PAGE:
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Wednesday, 30 October 1996
Page: 4810


Senator COOK(6.33 p.m.) —I want to speak on the objects of the bill, which are before the committee. I want to do so by prefacing my remarks with the observation that when I spoke last there was not a publicly notorious deal between the Australian Democrats and the government. There is now. That does reflect the complexion of this debate in this chamber and it reflects the complexion of the clauses that we have here before us. Clearly, such a deal enables an act to be carried in the form that the majority of this extended coalition will allow.

It is very important to put on the public record some of the concerns and also sound a note of warning about some of the potential results of that deal in a practical world. That deal was struck on a two-party basis without the Australian Labor Party being involved and without the immense knowledge and background that the Australian Labor Party has in this field. It was a deal struck by the Democrats, with the greatest respect to them and an acknowledgment that their intentions were honourable. Nonetheless, without that information base, I would submit strongly to this chamber, it is a deal flawed. Without that knowledge base, it opens up the workplace to exploitation.

In looking at this bill, I think the first and obvious question that anyone asks themselves about a bill before a parliament is: what is the head of power in the constitution of Australia that the parliament draws on to enact this legislation? In the case of the original Industrial Relations Act in this nation, the head of power was that clearly set out in the Australian constitution by our constitutional forefathers, allowing the parliament of Australia to make laws governing the prevention and settlement of industrial disputes going across the border of more than one state. It is set out in the constitution. For clearly a century we have drawn from that head of power.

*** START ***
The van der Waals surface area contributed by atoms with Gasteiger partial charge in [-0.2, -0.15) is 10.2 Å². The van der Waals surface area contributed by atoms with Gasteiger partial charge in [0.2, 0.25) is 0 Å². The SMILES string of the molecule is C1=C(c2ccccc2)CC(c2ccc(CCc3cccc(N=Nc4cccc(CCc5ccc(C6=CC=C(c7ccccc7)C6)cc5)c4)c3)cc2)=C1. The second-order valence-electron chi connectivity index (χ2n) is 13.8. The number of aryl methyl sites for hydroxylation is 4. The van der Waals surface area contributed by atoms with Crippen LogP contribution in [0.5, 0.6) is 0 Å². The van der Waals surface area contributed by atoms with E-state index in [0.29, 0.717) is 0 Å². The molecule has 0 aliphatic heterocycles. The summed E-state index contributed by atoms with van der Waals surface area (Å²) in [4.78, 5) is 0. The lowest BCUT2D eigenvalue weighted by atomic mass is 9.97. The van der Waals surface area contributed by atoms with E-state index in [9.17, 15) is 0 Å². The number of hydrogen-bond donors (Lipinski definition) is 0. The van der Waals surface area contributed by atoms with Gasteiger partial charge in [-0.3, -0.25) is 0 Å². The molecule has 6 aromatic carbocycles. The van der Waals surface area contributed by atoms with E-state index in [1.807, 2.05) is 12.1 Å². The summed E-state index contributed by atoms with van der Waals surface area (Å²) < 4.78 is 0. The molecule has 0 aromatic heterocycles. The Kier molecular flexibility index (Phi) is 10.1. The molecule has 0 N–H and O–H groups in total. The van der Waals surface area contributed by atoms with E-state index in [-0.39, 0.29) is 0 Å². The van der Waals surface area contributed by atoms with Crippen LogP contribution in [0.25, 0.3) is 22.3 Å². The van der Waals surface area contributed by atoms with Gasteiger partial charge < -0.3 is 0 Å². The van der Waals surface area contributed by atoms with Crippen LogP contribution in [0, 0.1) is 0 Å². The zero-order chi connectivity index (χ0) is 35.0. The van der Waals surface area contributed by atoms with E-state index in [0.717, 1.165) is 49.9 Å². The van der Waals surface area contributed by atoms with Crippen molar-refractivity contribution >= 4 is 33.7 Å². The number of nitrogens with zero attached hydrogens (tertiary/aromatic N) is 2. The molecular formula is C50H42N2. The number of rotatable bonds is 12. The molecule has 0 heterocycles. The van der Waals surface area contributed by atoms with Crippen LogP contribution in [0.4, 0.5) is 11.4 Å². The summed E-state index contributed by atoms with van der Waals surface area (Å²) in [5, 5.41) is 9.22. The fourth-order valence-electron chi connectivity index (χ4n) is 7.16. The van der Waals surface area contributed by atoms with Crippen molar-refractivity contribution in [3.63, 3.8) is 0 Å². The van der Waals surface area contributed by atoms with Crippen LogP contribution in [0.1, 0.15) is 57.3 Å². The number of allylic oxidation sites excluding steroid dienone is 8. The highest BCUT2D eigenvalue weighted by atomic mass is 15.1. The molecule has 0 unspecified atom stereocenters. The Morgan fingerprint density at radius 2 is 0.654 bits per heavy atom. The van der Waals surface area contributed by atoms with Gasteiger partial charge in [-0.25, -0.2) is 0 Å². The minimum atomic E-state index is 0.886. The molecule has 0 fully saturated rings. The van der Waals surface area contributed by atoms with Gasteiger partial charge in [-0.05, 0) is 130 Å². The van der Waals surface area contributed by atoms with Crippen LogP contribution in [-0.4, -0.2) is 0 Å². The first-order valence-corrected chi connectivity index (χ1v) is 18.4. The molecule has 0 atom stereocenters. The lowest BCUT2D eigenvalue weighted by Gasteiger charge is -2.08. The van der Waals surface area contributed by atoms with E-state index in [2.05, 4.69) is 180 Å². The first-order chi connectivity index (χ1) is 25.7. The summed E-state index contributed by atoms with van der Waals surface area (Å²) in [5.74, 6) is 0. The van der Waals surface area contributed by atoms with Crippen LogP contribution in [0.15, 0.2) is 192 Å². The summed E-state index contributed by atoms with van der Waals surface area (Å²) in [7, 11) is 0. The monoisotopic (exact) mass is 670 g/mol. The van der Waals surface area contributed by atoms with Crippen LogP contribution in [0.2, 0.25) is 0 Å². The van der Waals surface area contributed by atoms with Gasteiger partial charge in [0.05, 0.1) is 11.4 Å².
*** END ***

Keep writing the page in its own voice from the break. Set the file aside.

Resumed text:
In the last two parliaments we extended that head of power to include the foreign affairs power. We did that for a very good reason. The international standards in this field, with Australia moving into the international economy, are important issues. The arbiter of international standards—the United Nations, if you like; certainly it is a UN agency—of international labour relations is the ILO. I know that the government has made a great deal of sport publicly by misrepresenting the ILO. The ILO is called the International Labour Organisation—L-a-b-o-u-r—because it deals with workers and employers and the labour force. When it was the opposition, the government tried to pretend that it was a `Labor Party' international organisation, which is of course a public lie and not true.

The ILO is a tripartite body. It is unique among international bodies in that sense. It is tripartite in that it has three parties that appear in it as the stakeholders—governments, employers and workers. For a convention of the ILO to be proclaimed as a fair labour convention, all three parties must concur. Where all three parties speak with the one voice internationally through economies that cover developed countries and developing countries and countries in various stages of economic growth, there has to be an overwhelming unanimity of view. Conventions are given birth when there is. Because they are, they carry a certainly international moral as well as political force as to what the fair standards of behaviour should be in modern workplaces as we move towards the year 2000 and the 21st century.

It seemed appropriate to the former government that, as a good international citizen, through the foreign affairs powers of the constitution, we should draw on those international powers in setting standards in Australia. That still remains a fundamental principle. It is one the government rejects. The government is wrong in that and the government is captured by its own tawdry rhetoric on this subject. What this bill does is go further and draw on another head of constitutional power which our constitutional forefathers never intended but which this government has pressed into service for the sake of the expediency of this legislation, and that is the corporations power in the constitution.